Yew

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The evergreen yews (Buxus) have been trees of mythology, history, and horticulture for more than two millennia. In the past, the wood had been used for constructing boxes, furniture, and long bows, and they were commonly grown in gardens as trees or hedges. Now they are used primarily for horticultural purposes. There are a number of yew varieties that are popular for use as accents, privacy screens, hedges, topiary, and bonsai.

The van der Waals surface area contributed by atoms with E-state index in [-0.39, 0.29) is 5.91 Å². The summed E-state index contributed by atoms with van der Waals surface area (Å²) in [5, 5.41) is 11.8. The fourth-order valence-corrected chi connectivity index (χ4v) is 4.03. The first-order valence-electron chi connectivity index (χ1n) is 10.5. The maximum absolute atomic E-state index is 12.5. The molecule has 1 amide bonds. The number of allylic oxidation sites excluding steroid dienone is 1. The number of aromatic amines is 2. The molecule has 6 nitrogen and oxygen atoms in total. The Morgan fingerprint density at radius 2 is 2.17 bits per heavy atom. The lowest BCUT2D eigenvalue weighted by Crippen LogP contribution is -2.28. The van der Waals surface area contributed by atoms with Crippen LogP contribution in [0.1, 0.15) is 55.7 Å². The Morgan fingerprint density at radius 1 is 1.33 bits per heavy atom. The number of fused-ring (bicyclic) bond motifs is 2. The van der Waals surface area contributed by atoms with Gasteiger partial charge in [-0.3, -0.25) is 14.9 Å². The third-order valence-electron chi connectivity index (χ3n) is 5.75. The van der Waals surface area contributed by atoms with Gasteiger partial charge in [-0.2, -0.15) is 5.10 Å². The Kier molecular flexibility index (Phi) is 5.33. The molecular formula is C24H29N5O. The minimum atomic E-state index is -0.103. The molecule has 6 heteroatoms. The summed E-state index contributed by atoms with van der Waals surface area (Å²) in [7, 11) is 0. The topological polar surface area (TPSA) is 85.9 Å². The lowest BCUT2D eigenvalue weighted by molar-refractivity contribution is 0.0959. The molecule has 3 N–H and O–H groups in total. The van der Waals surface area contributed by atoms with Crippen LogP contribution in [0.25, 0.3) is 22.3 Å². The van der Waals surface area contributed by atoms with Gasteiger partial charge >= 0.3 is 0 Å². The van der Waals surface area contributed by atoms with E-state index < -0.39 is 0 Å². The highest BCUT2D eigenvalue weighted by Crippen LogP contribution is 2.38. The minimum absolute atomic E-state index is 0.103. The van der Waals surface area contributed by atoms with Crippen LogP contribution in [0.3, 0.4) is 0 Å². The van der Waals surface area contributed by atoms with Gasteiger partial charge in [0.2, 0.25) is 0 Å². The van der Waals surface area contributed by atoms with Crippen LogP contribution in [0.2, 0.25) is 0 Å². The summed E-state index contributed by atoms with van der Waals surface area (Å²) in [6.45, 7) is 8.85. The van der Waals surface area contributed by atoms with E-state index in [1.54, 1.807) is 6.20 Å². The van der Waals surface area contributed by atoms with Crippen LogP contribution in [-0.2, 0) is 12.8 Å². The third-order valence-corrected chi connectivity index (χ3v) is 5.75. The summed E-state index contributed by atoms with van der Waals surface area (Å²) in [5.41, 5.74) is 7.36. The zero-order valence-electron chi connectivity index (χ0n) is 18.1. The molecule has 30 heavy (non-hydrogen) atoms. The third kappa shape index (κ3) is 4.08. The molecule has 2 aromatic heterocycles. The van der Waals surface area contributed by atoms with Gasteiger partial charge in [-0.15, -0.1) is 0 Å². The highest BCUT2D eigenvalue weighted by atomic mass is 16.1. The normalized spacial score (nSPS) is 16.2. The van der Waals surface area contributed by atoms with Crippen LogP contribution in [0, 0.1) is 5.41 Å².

Hicks yew (Taxus × media ‘Hicksii’) is a hybrid between the English yew (Taxus baccata) and the Japanese yew (Taxus cuspidate). It is an excellent small tree for a hedge due to its dense growth, and upright, fastigiate form. Its dark green, two-ranked needles give the plant a soft effect, and the red, berry-like fruits called arils, are ornamental against the green needles. All parts of the yew are poisonous except the fleshy arils, but the seeds inside it are highly toxic. Hicks yew will grow in full sun to partial shade, and is considered an excellent choice for shady areas. It takes very well to pruning and is a superb tree for foundation plantings, topiary, and low hedges or higher privacy screens up to 20’.